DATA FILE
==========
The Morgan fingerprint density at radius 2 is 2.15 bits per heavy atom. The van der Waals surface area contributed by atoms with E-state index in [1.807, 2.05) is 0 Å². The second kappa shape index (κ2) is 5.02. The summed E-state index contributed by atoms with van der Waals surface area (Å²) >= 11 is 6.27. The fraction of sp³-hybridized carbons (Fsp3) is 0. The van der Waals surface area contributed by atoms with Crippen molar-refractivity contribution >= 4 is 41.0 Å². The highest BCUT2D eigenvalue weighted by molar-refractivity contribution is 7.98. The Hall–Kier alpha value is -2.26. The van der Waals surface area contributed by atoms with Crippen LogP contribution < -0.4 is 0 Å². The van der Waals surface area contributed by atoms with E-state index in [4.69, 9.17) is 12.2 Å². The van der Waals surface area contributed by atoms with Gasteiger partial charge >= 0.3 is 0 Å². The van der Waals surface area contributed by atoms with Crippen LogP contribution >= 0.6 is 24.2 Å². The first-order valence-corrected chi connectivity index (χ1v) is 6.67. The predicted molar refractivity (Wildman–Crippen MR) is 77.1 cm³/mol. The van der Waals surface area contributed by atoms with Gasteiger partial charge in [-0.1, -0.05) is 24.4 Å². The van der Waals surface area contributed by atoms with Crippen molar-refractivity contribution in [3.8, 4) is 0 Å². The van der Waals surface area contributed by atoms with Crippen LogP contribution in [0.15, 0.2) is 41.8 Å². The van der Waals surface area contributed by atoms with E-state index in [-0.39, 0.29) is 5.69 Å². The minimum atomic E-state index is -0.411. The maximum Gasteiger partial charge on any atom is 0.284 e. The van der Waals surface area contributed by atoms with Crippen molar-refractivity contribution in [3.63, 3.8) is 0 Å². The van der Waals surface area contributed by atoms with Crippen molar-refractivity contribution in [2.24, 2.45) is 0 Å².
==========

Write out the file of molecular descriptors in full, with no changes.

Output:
The Morgan fingerprint density at radius 2 is 2.15 bits per heavy atom. The van der Waals surface area contributed by atoms with E-state index in [1.807, 2.05) is 0 Å². The second kappa shape index (κ2) is 5.02. The summed E-state index contributed by atoms with van der Waals surface area (Å²) >= 11 is 6.27. The fraction of sp³-hybridized carbons (Fsp3) is 0. The van der Waals surface area contributed by atoms with Crippen molar-refractivity contribution >= 4 is 41.0 Å². The highest BCUT2D eigenvalue weighted by molar-refractivity contribution is 7.98. The Hall–Kier alpha value is -2.26. The van der Waals surface area contributed by atoms with Crippen LogP contribution < -0.4 is 0 Å². The van der Waals surface area contributed by atoms with E-state index in [4.69, 9.17) is 12.2 Å². The van der Waals surface area contributed by atoms with Gasteiger partial charge >= 0.3 is 0 Å². The van der Waals surface area contributed by atoms with Crippen LogP contribution >= 0.6 is 24.2 Å². The first-order valence-corrected chi connectivity index (χ1v) is 6.67. The predicted molar refractivity (Wildman–Crippen MR) is 77.1 cm³/mol. The van der Waals surface area contributed by atoms with Gasteiger partial charge in [-0.1, -0.05) is 24.4 Å². The van der Waals surface area contributed by atoms with Crippen molar-refractivity contribution in [3.8, 4) is 0 Å². The van der Waals surface area contributed by atoms with Crippen LogP contribution in [0.15, 0.2) is 41.8 Å². The van der Waals surface area contributed by atoms with E-state index in [-0.39, 0.29) is 5.69 Å². The minimum atomic E-state index is -0.411. The maximum Gasteiger partial charge on any atom is 0.284 e. The van der Waals surface area contributed by atoms with Crippen molar-refractivity contribution in [3.63, 3.8) is 0 Å². The van der Waals surface area contributed by atoms with Crippen molar-refractivity contribution in [2.24, 2.45) is 0 Å².